Learn about the feature called Approval Bypass in Jack, which removes the need for an Approver to approve a transaction multiple times.
Table of Contents
- Drafter as Approver
- Single Approval for Multiple Steps
- Role as the Designated Approvers
- Releaser Step
- Related Articles
This article explores the Approval Bypass capability in Jack. It highlights how this feature optimizes the approval workflow, prevents self-approval conflicts, and ensures the integrity of the process. Understanding the functionality of Approval Bypass is essential for streamlining approvals and maintaining effective controls within the system.
Drafter as Approver
If an Approver happens to be the Drafter of a transaction, Jack's system automatically recognizes this and bypasses their approval step. This intelligent recognition streamlines the process, eliminating the need for the same user to approve their own transaction. By bypassing the Drafter's approval step, the system enhances efficiency and reduces redundancy.
Suppose the approval workflow is configured as shown at the image above. User A creates a transaction (they are also a Drafter in this module). With this configuration, after user A creates the transaction, the system will recognize this and User A will not be required to approve that transaction.
Single Approval for Multiple Steps
Jack's system considers if a user is assigned as an Approver for multiple steps within the approval workflow. In such cases, the user only needs to approve the transaction at their last designated approval step. This eliminates redundant approval requests, simplifying the process and reducing the workload for the user.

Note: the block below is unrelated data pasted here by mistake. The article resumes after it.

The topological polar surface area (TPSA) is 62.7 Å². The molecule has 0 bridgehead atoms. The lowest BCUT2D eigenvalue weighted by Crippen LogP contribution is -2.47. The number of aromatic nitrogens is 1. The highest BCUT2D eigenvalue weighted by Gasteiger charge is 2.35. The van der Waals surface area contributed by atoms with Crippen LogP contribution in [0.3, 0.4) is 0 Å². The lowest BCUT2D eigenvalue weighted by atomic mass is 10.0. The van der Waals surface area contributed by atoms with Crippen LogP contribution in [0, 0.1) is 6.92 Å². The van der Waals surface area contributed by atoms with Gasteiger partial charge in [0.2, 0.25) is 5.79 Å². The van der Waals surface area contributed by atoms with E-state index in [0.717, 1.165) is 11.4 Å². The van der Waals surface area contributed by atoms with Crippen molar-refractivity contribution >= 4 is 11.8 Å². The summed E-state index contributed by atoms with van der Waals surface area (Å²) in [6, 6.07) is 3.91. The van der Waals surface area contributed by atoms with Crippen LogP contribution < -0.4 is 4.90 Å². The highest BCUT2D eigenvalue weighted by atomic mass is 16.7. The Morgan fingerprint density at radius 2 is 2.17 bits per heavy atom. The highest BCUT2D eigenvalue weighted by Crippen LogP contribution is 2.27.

Let’s say User B creates a transaction following the approval process as shown at the image above. The transaction will be passed to User A to be approved and processed. To streamline the approval procedure and eliminate the need for duplicate approvals, the system will skip the first approval step and proceed directly to the second approval. As a result, User A will only be required to review and approve the transaction once.
Role as the Designated Approvers
When a role is designated as the Approver, it's important to note that if the Drafter of a transaction belongs to that role, self-approval is not allowed. This safeguard ensures that proper checks and balances are in place, preventing conflicts of interest or potential abuse within the system. By disallowing self-approval, Jack ensures transparency, accountability, and compliance with internal controls.
Assume User A has an Admin role, and they created a transaction within that module. Without approval bypass, when the approval is on step number two, User A can still approve their own transaction. With approval bypass, User A will not be able to approve the transaction following these rule:
If there are other Admins, then the approval will be passed to the other Admins.
If User A is the sole Admin in the company, then the approval step number 2 will be bypassed.
The Releaser step, which is the final approval before a transaction is released, cannot be bypassed by any user or system function. This ensures that the final authorization for the release of funds or completion of the transaction is upheld. Even when a Drafter is the Releaser of that transaction, the Releaser step will not be bypassed, so the Releaser (in this case, the Drafter) is still required to release the transaction. By maintaining the integrity of the Releaser step, Jack provides an additional layer of security and accountability within the approval workflow.
The Approval Bypass capability in Jack streamlines the approval workflow, eliminates self-approval conflicts, and ensures proper checks and balances. By automatically recognizing Drafters who are also Approvers and optimizing approvals for users with multiple steps, the system enhances efficiency. However, Jack upholds the integrity of the process by disallowing self-approval for designated Approvers and maintaining the final authorization through the Releaser step.
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